Energy drink cleared in teen heart attack
A Riverside County, Calif., jury has found that the maker of Monster Energy drinks was not responsible for a Texas teenager’s debilitating heart attack, the latest legal victory for the company, which has been the target of numerous product-liability lawsuits.
Cody Bledsoe sued Corona-based Monster Beverage Corp. in 2014, saying the company’s energy drink was responsible for a heart attack he suffered the year before when he was 18. The heart attack caused brain damage that Bledsoe’s attorneys said limit his ability to work and has led to high medical costs.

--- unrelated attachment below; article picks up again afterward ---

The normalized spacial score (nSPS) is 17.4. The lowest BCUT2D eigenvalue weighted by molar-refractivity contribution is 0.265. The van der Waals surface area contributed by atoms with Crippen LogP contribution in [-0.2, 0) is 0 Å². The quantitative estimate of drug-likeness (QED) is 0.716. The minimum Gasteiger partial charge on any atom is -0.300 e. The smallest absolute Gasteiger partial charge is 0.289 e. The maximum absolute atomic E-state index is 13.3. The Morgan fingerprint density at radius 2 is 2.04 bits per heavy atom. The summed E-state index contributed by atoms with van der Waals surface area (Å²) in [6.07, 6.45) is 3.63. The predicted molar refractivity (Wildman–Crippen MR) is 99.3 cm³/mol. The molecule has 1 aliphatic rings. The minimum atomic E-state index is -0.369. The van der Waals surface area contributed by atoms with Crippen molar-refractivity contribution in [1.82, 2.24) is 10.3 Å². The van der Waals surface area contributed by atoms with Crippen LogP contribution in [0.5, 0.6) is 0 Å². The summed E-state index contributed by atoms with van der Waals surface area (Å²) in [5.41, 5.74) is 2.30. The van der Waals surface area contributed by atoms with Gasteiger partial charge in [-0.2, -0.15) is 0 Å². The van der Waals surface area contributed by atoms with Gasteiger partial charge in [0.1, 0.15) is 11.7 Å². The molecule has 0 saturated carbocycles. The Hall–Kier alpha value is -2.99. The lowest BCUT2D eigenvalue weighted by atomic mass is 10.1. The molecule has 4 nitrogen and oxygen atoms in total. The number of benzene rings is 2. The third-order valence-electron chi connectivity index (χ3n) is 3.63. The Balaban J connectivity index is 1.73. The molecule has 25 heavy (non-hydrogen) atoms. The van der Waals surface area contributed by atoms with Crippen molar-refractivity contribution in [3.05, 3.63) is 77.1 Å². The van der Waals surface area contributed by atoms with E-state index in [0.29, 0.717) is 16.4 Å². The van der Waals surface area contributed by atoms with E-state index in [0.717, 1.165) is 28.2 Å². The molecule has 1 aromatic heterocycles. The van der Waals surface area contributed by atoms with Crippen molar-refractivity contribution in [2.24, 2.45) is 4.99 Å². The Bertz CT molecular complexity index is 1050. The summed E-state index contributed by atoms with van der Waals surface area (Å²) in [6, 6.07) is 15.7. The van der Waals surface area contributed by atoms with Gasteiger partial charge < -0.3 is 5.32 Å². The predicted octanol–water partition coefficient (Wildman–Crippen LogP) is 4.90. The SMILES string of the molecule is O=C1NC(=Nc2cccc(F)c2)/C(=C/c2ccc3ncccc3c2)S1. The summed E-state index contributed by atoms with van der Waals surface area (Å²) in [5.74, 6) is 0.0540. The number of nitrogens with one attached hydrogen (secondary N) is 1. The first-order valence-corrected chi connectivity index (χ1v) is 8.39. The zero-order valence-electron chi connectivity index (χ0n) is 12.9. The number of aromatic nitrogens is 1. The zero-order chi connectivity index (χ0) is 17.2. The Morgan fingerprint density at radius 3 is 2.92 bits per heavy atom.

Monster has been hit with numerous similar lawsuits before, though this is the first time a case has gone all the way to a jury trial. Others have been settled or, more often, dismissed. Marc Miles, an attorney for Monster, said the jury in this case deliberated for just 15 minutes before finding Thursday that the energy drink did not lead to Bledsoe’s heart attack.
The company has argued in numerous cases that its products are safe, noting that they contain less caffeine than many other beverages.
A 16-ounce Monster Energy drink contains 160 milligrams of caffeine, while a 16ounce Starbucks coffee contains 310 milligrams, according to the nonprofit Center for Science in the Public Interest.